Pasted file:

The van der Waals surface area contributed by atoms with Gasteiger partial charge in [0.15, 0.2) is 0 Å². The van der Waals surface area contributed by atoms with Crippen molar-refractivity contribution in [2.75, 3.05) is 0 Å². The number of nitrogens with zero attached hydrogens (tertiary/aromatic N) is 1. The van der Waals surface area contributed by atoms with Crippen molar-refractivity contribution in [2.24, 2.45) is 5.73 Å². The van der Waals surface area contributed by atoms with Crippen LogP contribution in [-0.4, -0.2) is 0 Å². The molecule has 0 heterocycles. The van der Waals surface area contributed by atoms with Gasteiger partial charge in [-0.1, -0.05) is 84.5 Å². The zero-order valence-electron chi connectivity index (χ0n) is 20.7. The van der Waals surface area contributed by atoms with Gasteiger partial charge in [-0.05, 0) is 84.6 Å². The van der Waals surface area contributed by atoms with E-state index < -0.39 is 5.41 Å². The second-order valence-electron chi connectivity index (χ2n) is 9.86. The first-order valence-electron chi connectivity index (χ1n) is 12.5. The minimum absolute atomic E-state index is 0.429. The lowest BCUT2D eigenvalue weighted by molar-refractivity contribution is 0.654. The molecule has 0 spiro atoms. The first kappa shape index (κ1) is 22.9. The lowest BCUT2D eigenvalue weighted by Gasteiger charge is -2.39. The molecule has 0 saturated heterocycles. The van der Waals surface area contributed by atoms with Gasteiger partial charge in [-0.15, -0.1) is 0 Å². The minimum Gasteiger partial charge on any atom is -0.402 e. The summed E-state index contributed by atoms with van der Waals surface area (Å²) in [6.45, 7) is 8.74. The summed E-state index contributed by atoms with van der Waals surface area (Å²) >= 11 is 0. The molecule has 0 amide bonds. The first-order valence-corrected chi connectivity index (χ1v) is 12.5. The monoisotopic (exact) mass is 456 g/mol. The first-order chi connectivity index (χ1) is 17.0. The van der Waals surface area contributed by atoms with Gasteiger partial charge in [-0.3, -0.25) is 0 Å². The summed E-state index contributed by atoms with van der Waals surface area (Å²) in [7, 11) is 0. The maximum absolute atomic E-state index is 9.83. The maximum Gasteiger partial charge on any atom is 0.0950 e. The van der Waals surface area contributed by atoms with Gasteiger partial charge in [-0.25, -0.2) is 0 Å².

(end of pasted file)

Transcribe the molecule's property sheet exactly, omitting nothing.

The van der Waals surface area contributed by atoms with Gasteiger partial charge in [0.15, 0.2) is 0 Å². The van der Waals surface area contributed by atoms with Crippen molar-refractivity contribution in [2.75, 3.05) is 0 Å². The number of nitrogens with zero attached hydrogens (tertiary/aromatic N) is 1. The van der Waals surface area contributed by atoms with Crippen molar-refractivity contribution in [2.24, 2.45) is 5.73 Å². The van der Waals surface area contributed by atoms with Crippen LogP contribution in [-0.4, -0.2) is 0 Å². The molecule has 0 heterocycles. The van der Waals surface area contributed by atoms with Gasteiger partial charge in [-0.1, -0.05) is 84.5 Å². The zero-order valence-electron chi connectivity index (χ0n) is 20.7. The van der Waals surface area contributed by atoms with Gasteiger partial charge in [-0.05, 0) is 84.6 Å². The van der Waals surface area contributed by atoms with E-state index < -0.39 is 5.41 Å². The second-order valence-electron chi connectivity index (χ2n) is 9.86. The first-order valence-electron chi connectivity index (χ1n) is 12.5. The minimum absolute atomic E-state index is 0.429. The lowest BCUT2D eigenvalue weighted by molar-refractivity contribution is 0.654. The molecule has 0 spiro atoms. The first kappa shape index (κ1) is 22.9. The lowest BCUT2D eigenvalue weighted by Gasteiger charge is -2.39. The molecule has 0 saturated heterocycles. The van der Waals surface area contributed by atoms with Gasteiger partial charge in [-0.15, -0.1) is 0 Å². The minimum Gasteiger partial charge on any atom is -0.402 e. The summed E-state index contributed by atoms with van der Waals surface area (Å²) in [6.45, 7) is 8.74. The summed E-state index contributed by atoms with van der Waals surface area (Å²) >= 11 is 0. The molecule has 0 amide bonds. The first-order valence-corrected chi connectivity index (χ1v) is 12.5. The monoisotopic (exact) mass is 456 g/mol. The first-order chi connectivity index (χ1) is 17.0. The van der Waals surface area contributed by atoms with Gasteiger partial charge in [-0.3, -0.25) is 0 Å². The summed E-state index contributed by atoms with van der Waals surface area (Å²) in [7, 11) is 0. The maximum absolute atomic E-state index is 9.83. The maximum Gasteiger partial charge on any atom is 0.0950 e. The van der Waals surface area contributed by atoms with Gasteiger partial charge in [-0.25, -0.2) is 0 Å².